Chris Koepfer has been involved in metalworking for 30 years. His first 14 were in the machine tool group at Cincinnati Milacron where he honed his technical writing skills in turning, machining and grinding before joining Modern Machine Shop in 1992 as an associate editor. In 2001, he helped found MMS’ sister publication Production Machining, which speaks to the precision machined parts segment of the industry. Chris is graduate of Xavier University in Cincinnati, as are three of his four children, and an XU basketball fan—which can be as daunting as working in metalworking, he says.
Of course, much of the buzz from the theater crowd is about Oscar. That’s fine for them, but those of us involved in precision machining have a theater of our own coming in April. I’m talking about the new Technical Theater that makes its debut at the Precision Machining Technology Show (PMTS) April 19-21 in Columbus, Ohio. Check out the star-studded lineup of industry topics, experts and presentations designed to help us be more successful. Sponsored by Henning Software, the goal of the theater is to add even more value to your visit to PMTS.
Now, the envelope, please…and the winner is you!
An automated beer pouring device amuses this thirsty traveler in the JAL lounge at the Narita airport in Tokyo.
Automation is considered to be a good thing by most people. Even those displaced by it usually find that what they are able to do now is better than what they had to do before. Let the robot load and unload blanks on the turning center. Tool setting, programming and measurement are much more interesting and less mind-numbing than machine load/unload. Today, manufacturing is about value-add. The more value one can add, the more valuable that person is to the organization, which brings me to this video link.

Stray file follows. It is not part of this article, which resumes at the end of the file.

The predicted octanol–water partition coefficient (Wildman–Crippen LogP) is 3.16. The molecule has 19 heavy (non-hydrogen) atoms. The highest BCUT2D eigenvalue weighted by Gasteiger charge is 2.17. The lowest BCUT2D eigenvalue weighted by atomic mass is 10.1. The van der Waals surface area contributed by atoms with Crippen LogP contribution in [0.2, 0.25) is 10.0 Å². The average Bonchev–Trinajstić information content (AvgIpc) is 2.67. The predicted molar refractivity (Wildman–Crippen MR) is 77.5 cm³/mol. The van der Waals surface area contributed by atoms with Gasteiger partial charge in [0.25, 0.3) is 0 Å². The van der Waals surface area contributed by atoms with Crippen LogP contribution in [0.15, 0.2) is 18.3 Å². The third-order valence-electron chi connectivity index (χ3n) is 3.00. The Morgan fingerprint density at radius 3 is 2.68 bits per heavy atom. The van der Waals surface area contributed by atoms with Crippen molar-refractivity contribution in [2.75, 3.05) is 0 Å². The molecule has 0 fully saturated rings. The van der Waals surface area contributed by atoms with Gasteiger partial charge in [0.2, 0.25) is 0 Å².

I came across this in the JAL lounge at the Narita airport in Tokyo as I waited to depart for the States. My colleague, Derek Korn, shot this footage of automated beer pouring. Now, I am not a zealous advocate of spirits, but I must admit that the sheer fascination of watching this device pour a perfect pilsner time after time may have encouraged me to imbibe one or two more beverages than I planned.
To me, this is automation well applied because what results from it is a consistent, high-quality end product that I, for one, would not be able to duplicate over time. That in large part is what automation is supposed to do—make the inconsistent more consistent. At the same time, it allows the human element to pursue more gainful endeavors—like drinking beer. For more examples of well-applied automation, click here, here and here.